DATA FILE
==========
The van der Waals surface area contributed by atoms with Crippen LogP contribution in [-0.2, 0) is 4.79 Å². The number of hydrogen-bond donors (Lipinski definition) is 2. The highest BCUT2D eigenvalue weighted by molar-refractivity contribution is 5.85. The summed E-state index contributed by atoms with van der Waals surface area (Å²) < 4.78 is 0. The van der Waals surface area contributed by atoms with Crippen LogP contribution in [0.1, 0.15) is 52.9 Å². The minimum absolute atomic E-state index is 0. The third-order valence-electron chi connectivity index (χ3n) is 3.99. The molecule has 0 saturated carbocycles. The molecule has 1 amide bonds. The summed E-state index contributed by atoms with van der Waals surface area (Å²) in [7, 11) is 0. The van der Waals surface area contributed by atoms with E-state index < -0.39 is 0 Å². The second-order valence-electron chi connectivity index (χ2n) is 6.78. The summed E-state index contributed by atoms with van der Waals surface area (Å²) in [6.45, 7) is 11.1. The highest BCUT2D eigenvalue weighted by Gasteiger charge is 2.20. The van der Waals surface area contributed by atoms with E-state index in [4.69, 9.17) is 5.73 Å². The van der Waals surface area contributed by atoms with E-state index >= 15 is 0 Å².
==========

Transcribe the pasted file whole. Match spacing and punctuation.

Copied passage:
The van der Waals surface area contributed by atoms with Crippen LogP contribution in [-0.2, 0) is 4.79 Å². The number of hydrogen-bond donors (Lipinski definition) is 2. The highest BCUT2D eigenvalue weighted by molar-refractivity contribution is 5.85. The summed E-state index contributed by atoms with van der Waals surface area (Å²) < 4.78 is 0. The van der Waals surface area contributed by atoms with Crippen LogP contribution in [0.1, 0.15) is 52.9 Å². The minimum absolute atomic E-state index is 0. The third-order valence-electron chi connectivity index (χ3n) is 3.99. The molecule has 0 saturated carbocycles. The molecule has 1 amide bonds. The summed E-state index contributed by atoms with van der Waals surface area (Å²) in [7, 11) is 0. The van der Waals surface area contributed by atoms with E-state index < -0.39 is 0 Å². The second-order valence-electron chi connectivity index (χ2n) is 6.78. The summed E-state index contributed by atoms with van der Waals surface area (Å²) in [6.45, 7) is 11.1. The highest BCUT2D eigenvalue weighted by Gasteiger charge is 2.20. The van der Waals surface area contributed by atoms with E-state index in [4.69, 9.17) is 5.73 Å². The van der Waals surface area contributed by atoms with E-state index >= 15 is 0 Å².